Most software flaws come from one of two places. When the code doesn't match our expectations, it could be that the code is wrong. Most software correctness techniques - types, tests, etc - are used to check the code. But it could instead be that the code is correct and our expectations are wrong: there's a fundamental error in our design. These errors, called specification errors, are some of the most subtle and dangerous bugs. They can span multiple independent programs, occur in convoluted race conditions, or depend on physical phenomena. Our regular tools simply can't find them.
Instead, we can find them with a specification language such as TLA+. TLA+ is the invention of Leslie Lamport, winner of the 2013 Turing Award and the inventor of Paxos and LaTeX. Instead of writing your design in code or plain English, you write it in TLA+'s special notation. Once you specify your core assumptions and requirements, it can explore how that system would evolve over time, and whether it actually has the properties you want. TLA+ is especially effective for finding bugs in concurrent code, distributed systems, and service architectures. And since it works on the design itself, we can fix issues before we've written a single line of code.
In this workshop, you will learn how the basics of TLA+ and how to apply to it real-world business problems. We focus in particular on how to design concurrent systens, such as microservices or client-server architectures. By the end of this class you should be able to write your own basic specs and use them to identify issues in your software designs.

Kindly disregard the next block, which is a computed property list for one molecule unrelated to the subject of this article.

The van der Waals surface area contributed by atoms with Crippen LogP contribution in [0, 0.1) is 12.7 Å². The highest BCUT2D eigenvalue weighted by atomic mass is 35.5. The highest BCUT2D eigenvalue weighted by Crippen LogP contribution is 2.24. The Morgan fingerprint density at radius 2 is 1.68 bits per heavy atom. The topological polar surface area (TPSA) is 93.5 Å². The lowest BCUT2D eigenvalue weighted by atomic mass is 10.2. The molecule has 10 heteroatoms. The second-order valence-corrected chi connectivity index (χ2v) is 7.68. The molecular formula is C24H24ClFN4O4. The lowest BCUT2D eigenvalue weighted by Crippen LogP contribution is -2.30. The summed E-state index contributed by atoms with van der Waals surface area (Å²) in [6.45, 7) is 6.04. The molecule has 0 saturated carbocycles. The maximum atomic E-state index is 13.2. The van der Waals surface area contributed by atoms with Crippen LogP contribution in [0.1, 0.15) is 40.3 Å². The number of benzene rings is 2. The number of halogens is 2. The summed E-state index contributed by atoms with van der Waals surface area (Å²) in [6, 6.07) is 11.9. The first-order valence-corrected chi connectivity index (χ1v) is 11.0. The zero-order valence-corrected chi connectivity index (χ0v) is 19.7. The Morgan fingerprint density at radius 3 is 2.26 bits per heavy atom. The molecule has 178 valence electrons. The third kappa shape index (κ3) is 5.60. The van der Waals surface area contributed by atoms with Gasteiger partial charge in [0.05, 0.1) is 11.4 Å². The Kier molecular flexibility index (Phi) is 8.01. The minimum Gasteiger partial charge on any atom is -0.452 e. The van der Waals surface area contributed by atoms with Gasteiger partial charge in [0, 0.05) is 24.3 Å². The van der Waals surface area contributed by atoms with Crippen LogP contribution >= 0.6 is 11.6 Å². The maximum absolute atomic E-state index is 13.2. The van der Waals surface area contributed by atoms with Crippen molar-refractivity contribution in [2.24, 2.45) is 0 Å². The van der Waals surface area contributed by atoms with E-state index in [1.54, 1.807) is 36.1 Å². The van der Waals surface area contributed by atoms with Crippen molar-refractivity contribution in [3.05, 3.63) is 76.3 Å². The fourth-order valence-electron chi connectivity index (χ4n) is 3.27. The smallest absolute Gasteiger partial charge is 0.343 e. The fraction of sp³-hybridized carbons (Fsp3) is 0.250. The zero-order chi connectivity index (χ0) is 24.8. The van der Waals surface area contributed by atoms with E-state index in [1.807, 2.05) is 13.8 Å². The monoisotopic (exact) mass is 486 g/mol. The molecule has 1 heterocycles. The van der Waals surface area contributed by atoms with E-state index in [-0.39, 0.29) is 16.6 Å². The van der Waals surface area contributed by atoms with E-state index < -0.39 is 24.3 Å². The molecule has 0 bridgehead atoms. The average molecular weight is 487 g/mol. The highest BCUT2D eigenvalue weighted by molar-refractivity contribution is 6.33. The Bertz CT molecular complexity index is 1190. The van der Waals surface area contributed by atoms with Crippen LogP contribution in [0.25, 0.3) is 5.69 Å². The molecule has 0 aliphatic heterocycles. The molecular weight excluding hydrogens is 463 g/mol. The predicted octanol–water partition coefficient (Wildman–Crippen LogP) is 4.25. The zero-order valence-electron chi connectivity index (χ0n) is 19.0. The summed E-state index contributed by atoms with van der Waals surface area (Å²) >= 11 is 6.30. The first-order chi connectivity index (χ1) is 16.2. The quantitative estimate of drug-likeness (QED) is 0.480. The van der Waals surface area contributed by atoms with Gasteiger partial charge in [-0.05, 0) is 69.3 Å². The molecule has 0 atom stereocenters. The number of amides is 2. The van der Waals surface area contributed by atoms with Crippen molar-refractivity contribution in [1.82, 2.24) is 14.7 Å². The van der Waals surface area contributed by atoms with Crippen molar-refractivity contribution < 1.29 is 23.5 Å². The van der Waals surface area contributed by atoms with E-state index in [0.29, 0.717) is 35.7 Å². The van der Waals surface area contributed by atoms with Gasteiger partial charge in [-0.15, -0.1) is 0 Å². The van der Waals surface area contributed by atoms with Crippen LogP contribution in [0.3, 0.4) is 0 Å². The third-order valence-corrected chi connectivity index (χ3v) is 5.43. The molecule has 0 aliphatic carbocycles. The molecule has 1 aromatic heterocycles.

You should have some experience program, and some experience testing. While TLA+ is both powerful and accessible, it's aimed at experienced programmers. If you've ever had to deal with a race condition or a data I/O bug, then you are the target audience for course.
Each course day runs from 9:30am - 5:30pm and mostly consists of hands-on projects interspersed with presentations. The main goal is to "learn by doing."
This workshop is for experienced programmers. Prior familiarity with systems programming and concurrency topics is advised.
The course is taught by Hillel Wayne. Hillel is the author of Learn TLA+ (http://www.learntla.com) and Practical TLA+ (Apress, est October 2018). He is in expert in the applicable of formal methods and works to make it an accessible, useful tool for people in startups and the industry. In his free time, he is a juggler and chocolatier. You can find him at http://hillelwayne.com or on Twitter at @hillelogram.